Sunday, 12 June 2011

Travailing on Public Transport #1

“If you want the seat why don't you kids ask for it?” he snarled and continued sitting.

I was snubbed, and that too in front of a friend. “No Uncle, I didn’t mean that I wanted you to get up for me... I was just telling my friend here that...”

“Don't make loud comments and hope that I vacate the seat for you.”


I walk on to the platform nonchalantly. Check my phone for messages. Check my diary for things I have to finish today. Balance my pen behind my ear lobe, as I dig in my canvas bag for my music player. Some guy is looking. That’s ok, harmless. Lots of people on the platform, its still day light.

Metro screams in. A queue falls into place, with the guy at the head of the line shifting slightly from left to right, trying to approximate where the carriage will open. The line behind him sways on his leading.

Enter. Scan the carriage. Vacant seat? Someone I can squeeze with? Nopes. Standing again, standing every day. “Please mind the gap”, the familiar voice advises me. “Passengers are requested not to sit on the seats reserved for ladies,” she carries on moralizing. I look to see if anyone’s expression changed, did anyone feel uncomfortable about sitting on the ‘seats reserved for ladies’ when she made the announcement in English and he made the announcement in Hindi? Seems not.

I find a plastic loop to hang on to. Reach into my bag and take out my newspaper. Open it carefully, mindful of the people around me. Balance my pen in my ear lobe again. Corruption. Suicide bomb. Scam. Lady Gaga. Cricket.

My hair is coming loose from its pony tail. Need to re-tie it. Will wait till I’m out, it will swish in someone’s face otherwise.

Is that his belly? Or is that his bag rubbing against my butt? It better be his bag. Is he doing it on purpose? Should I turn around and give him my stern look? Or should I try my I-will-embarrass-you look? Should I stare him into feeling uncomfortable? Then again, they don't seem to feel uncomfortable. Don't want to create a scene and attract attention…

Why can’t he turn the other way? Why can’t he face his back to me. No that’s not good either.. I wish he would stand to his side. That way we won’t rub against each other controversially.

Where’s my phone?! In the front pocket of my jeans, good. Is my wallet visible in my bag? Should not bring these open bags.. should carry my back pack so that I can zip it up safely. But a back pack doesn't look good with a kurta.. Better buy myself a jhola with a zip, this one is very easy to steal from. I pull my bag closer to my front.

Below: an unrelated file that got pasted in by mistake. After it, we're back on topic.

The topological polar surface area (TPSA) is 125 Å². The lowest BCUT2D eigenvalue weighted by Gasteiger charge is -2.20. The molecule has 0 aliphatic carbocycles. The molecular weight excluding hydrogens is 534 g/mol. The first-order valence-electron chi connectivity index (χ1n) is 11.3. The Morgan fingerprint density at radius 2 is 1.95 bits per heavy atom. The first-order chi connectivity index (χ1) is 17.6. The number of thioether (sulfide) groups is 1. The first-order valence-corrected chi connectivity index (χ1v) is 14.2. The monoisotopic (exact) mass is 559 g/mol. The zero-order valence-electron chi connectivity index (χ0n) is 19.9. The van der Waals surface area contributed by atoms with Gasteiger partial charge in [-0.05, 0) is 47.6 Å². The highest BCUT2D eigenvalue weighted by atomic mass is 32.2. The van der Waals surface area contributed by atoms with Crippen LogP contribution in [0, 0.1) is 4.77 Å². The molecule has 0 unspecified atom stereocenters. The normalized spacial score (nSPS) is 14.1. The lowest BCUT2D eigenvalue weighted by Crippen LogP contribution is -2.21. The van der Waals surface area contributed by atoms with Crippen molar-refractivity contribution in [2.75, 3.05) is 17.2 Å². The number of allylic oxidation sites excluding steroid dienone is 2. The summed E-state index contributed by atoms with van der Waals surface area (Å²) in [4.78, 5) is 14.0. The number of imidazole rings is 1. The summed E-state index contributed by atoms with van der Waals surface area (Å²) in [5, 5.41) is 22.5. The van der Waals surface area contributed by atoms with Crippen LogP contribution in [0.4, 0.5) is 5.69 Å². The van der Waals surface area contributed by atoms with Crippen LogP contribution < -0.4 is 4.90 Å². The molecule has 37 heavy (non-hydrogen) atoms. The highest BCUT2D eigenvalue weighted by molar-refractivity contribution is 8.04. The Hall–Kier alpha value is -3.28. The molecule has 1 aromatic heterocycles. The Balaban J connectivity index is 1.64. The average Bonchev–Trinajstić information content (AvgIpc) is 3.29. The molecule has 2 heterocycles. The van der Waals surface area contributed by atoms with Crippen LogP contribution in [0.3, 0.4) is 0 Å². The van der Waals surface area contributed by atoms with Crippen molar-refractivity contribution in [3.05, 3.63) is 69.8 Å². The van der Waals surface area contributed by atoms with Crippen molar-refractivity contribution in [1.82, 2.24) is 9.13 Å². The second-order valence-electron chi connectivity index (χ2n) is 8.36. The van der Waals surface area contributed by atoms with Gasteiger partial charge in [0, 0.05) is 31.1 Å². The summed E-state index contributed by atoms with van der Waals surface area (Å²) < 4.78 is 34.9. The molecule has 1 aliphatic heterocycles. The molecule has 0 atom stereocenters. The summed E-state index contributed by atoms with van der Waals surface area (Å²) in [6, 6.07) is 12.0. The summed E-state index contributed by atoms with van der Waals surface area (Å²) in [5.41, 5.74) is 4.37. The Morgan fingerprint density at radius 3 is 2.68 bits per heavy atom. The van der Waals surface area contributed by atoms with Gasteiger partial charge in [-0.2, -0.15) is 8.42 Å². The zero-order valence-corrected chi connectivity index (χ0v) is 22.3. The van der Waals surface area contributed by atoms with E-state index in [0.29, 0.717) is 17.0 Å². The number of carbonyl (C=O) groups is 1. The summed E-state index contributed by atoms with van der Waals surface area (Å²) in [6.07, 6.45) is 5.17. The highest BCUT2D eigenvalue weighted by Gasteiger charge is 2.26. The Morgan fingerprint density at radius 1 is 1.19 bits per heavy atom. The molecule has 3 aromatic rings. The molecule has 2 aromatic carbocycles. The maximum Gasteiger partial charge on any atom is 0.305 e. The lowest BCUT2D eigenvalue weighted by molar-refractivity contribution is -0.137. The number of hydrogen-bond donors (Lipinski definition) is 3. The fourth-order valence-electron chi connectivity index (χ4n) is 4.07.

Another guy looking. What? Is my button open? I try and peer at my kurta without making it obvious. Forgot my dupatta at home. Well, at least I’m not wearing a t-shirt today. Ok can you stop looking now? I pull my bag closer again. Maybe I should turn the other direction. Is he still looking? Don't want to meet his eye. Why can’t everyone just read a newspaper on the metro?


So hot, want to take off my jacket. But I can’t- Wearing a sleeveless t shirt today. Brought the jacket so that I can cover up on the road and while travelling, will take it off when I reach work.

Don't want to travel in men’s compartment today. General compartment not men’s compartment. We just automatically consider the general compartment to be the men’s. I will travel in ladies’ compartment.


Rummaging in my bag on the platform. Should I go to ladies’ compartment? Its further down the platform, I don't want to walk to it. I’m wearing a long kurta today, Ill be safe. I think I will travel general.

Blind man enters the carriage. Guy gives up his seat for the blind man. He did it spontaneously, nice of him, bless him. Blind man takes out a large book. “Shlokas, today I am going to recite some Shlokas for you.”

Guy in front of me has very large toes. Can’t help notice these things- in metros, elevators, anywhere where you are in close physical contact with other human beings, you must let your eyes wander anywhere but to their eyes. Never, make, eye, contact.

Guy looks for his metro card in his wallet. Another card is peeping out. Says IIT Delhi. Decent. What if he talks to me? What if I talk to him? He must be a decent guy.

Suddenly, “We are working with the concept of Braille, on laptops.. for blind people.. with this NGO.” What?! Who? Me? IIT Guy is talking to me? Uh. Oh that’s cool I said. Moment(s). Mm. You’re. You’re working with JAWS also probably… (?) “Oh yeah, JAWS also.” “Final year project” I asked. “No, working independently.”